Rochester City School District officials have confirmed that the Board of Education has selected Terry Dade as the district's permanent superintendent.
According to the district, he will sign his contract at an upcoming board meeting and start July 1.
“I am humbled and honored to join the Rochester City School District family, as we work together to provide all students with the high-quality education they deserve," Dade said in a statement. "Together we can accomplish tremendous gains in student achievement and success, and I look forward to partnering with all stakeholders to make this a reality for our students, families, staff, and community.”
Since 2015, Dade has been an assistant superintendent for the Fairfax County Public Schools in Falls Church, Virginia, a district with 180,000 students.
In that position, he is responsible for coaching and evaluating principals and implementing school improvement plans in a part of the district that serves 37,000 students, according to information provided by the Rochester district.
Dade has spent much of his career working in the Washington, D.C., area. He was a principal in the District of Columbia school system, where he served under then-Chancellor Michelle Rhee, the controversial education reform advocate.
Thirty-one people applied for the Rochester position. The school board chose Dade over three other finalists:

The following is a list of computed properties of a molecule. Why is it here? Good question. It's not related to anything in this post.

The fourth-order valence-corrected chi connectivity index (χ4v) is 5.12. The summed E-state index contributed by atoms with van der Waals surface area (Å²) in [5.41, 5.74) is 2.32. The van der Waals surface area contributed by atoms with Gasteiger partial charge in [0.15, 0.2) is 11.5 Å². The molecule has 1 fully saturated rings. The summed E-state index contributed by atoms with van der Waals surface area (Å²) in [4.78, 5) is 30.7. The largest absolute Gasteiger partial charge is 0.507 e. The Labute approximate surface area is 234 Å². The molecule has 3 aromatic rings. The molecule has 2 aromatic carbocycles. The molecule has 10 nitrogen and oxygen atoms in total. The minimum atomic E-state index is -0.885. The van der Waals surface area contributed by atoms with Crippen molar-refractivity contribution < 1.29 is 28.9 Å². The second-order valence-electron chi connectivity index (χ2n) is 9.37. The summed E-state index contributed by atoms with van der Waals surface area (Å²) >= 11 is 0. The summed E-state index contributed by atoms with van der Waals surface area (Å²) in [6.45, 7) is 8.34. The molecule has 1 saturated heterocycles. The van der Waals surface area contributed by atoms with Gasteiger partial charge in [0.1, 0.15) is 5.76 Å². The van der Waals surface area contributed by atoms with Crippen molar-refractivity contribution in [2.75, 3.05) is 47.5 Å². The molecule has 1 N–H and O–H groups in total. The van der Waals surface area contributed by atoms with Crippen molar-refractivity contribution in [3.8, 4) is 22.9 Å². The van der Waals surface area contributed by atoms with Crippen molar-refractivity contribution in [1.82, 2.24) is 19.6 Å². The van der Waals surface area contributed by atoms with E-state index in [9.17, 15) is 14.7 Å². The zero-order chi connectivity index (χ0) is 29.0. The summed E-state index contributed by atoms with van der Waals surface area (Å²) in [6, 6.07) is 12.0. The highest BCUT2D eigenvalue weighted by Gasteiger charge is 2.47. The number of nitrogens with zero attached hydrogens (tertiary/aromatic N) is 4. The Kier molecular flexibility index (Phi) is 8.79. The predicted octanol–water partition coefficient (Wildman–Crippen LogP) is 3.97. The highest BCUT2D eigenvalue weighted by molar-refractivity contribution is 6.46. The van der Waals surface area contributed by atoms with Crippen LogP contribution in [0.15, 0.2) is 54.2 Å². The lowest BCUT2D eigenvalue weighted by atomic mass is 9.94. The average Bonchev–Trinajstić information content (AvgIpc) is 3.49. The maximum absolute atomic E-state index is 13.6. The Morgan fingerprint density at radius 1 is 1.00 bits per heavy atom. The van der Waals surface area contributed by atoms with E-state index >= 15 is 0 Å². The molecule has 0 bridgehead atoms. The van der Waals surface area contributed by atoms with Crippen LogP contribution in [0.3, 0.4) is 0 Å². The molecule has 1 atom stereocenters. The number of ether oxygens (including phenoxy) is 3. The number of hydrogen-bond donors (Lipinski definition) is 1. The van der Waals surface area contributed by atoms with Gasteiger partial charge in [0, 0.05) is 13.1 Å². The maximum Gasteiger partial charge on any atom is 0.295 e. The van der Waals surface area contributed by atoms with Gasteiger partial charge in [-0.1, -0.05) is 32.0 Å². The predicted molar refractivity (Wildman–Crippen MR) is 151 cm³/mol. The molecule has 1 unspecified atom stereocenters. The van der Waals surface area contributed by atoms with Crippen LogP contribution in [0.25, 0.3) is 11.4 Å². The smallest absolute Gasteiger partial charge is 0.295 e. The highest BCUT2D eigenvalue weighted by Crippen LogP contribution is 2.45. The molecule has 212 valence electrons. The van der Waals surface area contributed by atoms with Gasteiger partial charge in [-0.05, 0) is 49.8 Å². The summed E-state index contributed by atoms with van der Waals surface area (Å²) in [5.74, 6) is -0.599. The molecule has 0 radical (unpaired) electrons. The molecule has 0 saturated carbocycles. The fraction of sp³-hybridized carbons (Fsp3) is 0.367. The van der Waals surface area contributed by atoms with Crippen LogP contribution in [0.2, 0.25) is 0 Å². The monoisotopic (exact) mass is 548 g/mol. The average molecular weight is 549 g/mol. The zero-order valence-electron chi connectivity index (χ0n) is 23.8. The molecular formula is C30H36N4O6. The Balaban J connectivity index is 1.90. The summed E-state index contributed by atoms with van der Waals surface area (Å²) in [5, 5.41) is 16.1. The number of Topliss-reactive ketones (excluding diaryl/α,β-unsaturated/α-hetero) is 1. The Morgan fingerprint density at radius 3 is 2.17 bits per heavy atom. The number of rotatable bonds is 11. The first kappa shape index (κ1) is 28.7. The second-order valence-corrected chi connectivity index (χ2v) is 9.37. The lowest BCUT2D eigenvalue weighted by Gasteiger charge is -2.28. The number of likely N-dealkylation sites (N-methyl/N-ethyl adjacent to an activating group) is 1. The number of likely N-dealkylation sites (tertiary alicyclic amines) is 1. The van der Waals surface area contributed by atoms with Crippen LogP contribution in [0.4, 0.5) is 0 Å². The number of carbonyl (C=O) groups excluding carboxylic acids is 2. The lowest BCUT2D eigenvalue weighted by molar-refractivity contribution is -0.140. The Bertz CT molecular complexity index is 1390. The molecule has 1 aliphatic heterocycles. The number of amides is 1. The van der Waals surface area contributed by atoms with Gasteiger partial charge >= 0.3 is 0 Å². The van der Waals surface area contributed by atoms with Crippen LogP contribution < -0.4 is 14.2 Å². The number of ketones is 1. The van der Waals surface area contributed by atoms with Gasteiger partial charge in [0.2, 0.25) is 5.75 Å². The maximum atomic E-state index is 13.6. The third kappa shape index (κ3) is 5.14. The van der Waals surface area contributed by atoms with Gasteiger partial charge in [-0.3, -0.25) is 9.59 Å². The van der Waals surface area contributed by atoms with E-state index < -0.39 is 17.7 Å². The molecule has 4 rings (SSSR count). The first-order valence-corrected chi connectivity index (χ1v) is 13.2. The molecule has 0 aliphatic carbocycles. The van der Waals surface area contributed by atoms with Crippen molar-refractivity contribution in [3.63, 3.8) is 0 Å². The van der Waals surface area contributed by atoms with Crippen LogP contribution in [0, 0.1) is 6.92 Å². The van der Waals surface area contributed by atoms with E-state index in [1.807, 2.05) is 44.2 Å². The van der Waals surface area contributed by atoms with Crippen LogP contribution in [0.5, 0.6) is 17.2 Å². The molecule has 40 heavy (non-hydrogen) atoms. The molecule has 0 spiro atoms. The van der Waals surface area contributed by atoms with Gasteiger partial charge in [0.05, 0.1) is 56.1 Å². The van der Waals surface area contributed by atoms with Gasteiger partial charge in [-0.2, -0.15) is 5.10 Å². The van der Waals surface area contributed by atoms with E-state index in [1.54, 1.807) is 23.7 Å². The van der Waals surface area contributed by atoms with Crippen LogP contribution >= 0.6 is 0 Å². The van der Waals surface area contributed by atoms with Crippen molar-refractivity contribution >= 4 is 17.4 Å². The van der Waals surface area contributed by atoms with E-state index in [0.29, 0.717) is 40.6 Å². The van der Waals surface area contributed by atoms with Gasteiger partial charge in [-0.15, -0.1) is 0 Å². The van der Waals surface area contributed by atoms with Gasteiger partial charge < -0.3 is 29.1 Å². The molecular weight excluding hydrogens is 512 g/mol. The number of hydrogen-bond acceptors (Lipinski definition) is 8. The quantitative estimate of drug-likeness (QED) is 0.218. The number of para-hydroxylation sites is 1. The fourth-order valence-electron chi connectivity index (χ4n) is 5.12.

- Devon Horton, chief of schools, Jefferson County Public Schools in Louisville, Kentucky (101,000 students).
- Sito Narcisse, chief of schools for Metro Nashville Public Schools (86,000 students).
- George Eric Thomas, chief turnaround officer for the Georgia State Board of Education.
All four candidates appeared at a public forum that the school board held earlier this month.
At the forum, Dade said he was particularly impressed by Rochester’s excellent prekindergarten program, but he said he also was struck by the low reading proficiency levels of Rochester's second-graders. Addressing that problem would be a priority, he said.
“Culture,” he said, trumps “strategy.” Plans are important, he said, but the culture of a school has to be positive and inspiring. Leaders need to model what they hope to see in teachers, parents, and students, he said.
He said he would insist on a common and consistently implemented districtwide curriculum because Rochester students change schools often, which puts them at risk of falling behind.
He said the experience with Rhee had been important to him, and he appreciated some of her positions on education. She didn’t accept complacency, he said.
Dade has two master’s degrees, one from Trinity University in school administration and another from the University of Virginia in elementary education. He said he will receive his doctorate in education policy from Virginia Tech this month.
Rochester Mayor Lovely Warren spoke about the selection Tuesday.
“We have switched leaders before, and I’m not confident that by switching leaders we will change the outcomes for our children,” Warren said. “The bottom line is we have a system that is in crisis and the system needs to change.”
She also talked about the differences between the districts, noting that the Fairfax area is more affluent and doesn’t face the same challenges as Rochester.
Macaluso is a staff writer with CITY Newspaper.
Includes reporting from WXXI News reporter James Brown.